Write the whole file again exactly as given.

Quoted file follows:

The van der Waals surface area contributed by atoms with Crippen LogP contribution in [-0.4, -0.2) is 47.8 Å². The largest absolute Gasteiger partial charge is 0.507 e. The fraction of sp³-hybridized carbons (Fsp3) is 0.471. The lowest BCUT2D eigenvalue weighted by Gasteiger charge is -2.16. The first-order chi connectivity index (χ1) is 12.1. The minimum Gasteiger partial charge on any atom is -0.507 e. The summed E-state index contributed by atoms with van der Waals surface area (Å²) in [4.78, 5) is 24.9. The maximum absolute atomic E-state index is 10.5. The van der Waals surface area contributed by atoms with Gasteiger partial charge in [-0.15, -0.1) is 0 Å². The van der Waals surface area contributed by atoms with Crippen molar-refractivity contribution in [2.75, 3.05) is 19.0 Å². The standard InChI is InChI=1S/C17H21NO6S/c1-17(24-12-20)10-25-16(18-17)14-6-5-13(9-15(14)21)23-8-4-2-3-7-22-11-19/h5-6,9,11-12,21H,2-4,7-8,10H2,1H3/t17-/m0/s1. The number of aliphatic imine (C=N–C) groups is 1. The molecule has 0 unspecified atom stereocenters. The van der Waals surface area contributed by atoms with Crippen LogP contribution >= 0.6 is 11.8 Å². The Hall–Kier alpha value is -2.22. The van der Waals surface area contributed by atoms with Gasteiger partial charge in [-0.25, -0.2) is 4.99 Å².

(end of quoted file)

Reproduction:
The van der Waals surface area contributed by atoms with Crippen LogP contribution in [-0.4, -0.2) is 47.8 Å². The largest absolute Gasteiger partial charge is 0.507 e. The fraction of sp³-hybridized carbons (Fsp3) is 0.471. The lowest BCUT2D eigenvalue weighted by Gasteiger charge is -2.16. The first-order chi connectivity index (χ1) is 12.1. The minimum Gasteiger partial charge on any atom is -0.507 e. The summed E-state index contributed by atoms with van der Waals surface area (Å²) in [4.78, 5) is 24.9. The maximum absolute atomic E-state index is 10.5. The van der Waals surface area contributed by atoms with Gasteiger partial charge in [-0.15, -0.1) is 0 Å². The van der Waals surface area contributed by atoms with Crippen molar-refractivity contribution in [2.75, 3.05) is 19.0 Å². The standard InChI is InChI=1S/C17H21NO6S/c1-17(24-12-20)10-25-16(18-17)14-6-5-13(9-15(14)21)23-8-4-2-3-7-22-11-19/h5-6,9,11-12,21H,2-4,7-8,10H2,1H3/t17-/m0/s1. The number of aliphatic imine (C=N–C) groups is 1. The molecule has 0 unspecified atom stereocenters. The van der Waals surface area contributed by atoms with Crippen LogP contribution >= 0.6 is 11.8 Å². The Hall–Kier alpha value is -2.22. The van der Waals surface area contributed by atoms with Gasteiger partial charge in [-0.25, -0.2) is 4.99 Å².